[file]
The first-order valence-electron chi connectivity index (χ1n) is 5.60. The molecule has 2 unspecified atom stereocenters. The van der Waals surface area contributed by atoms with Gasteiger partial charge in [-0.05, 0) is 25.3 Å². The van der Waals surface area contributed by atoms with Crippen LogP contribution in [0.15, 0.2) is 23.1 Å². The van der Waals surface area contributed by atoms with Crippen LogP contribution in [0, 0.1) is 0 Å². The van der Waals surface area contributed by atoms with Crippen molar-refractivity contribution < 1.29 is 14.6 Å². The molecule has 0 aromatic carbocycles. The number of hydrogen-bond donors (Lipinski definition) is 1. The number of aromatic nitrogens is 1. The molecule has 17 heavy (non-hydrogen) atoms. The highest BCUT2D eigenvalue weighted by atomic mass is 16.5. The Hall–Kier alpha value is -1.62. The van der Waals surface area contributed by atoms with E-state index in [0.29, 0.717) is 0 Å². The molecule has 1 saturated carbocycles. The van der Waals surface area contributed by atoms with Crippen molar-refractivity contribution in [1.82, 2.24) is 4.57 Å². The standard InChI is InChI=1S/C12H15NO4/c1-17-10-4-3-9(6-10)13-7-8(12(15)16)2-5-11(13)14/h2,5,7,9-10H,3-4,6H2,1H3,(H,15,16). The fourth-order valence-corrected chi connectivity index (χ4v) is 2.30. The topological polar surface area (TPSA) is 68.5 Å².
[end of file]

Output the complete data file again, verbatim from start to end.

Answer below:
The first-order valence-electron chi connectivity index (χ1n) is 5.60. The molecule has 2 unspecified atom stereocenters. The van der Waals surface area contributed by atoms with Gasteiger partial charge in [-0.05, 0) is 25.3 Å². The van der Waals surface area contributed by atoms with Crippen LogP contribution in [0.15, 0.2) is 23.1 Å². The van der Waals surface area contributed by atoms with Crippen LogP contribution in [0, 0.1) is 0 Å². The van der Waals surface area contributed by atoms with Crippen molar-refractivity contribution < 1.29 is 14.6 Å². The molecule has 0 aromatic carbocycles. The number of hydrogen-bond donors (Lipinski definition) is 1. The number of aromatic nitrogens is 1. The molecule has 17 heavy (non-hydrogen) atoms. The highest BCUT2D eigenvalue weighted by atomic mass is 16.5. The Hall–Kier alpha value is -1.62. The van der Waals surface area contributed by atoms with E-state index in [0.29, 0.717) is 0 Å². The molecule has 1 saturated carbocycles. The van der Waals surface area contributed by atoms with Crippen molar-refractivity contribution in [1.82, 2.24) is 4.57 Å². The standard InChI is InChI=1S/C12H15NO4/c1-17-10-4-3-9(6-10)13-7-8(12(15)16)2-5-11(13)14/h2,5,7,9-10H,3-4,6H2,1H3,(H,15,16). The fourth-order valence-corrected chi connectivity index (χ4v) is 2.30. The topological polar surface area (TPSA) is 68.5 Å².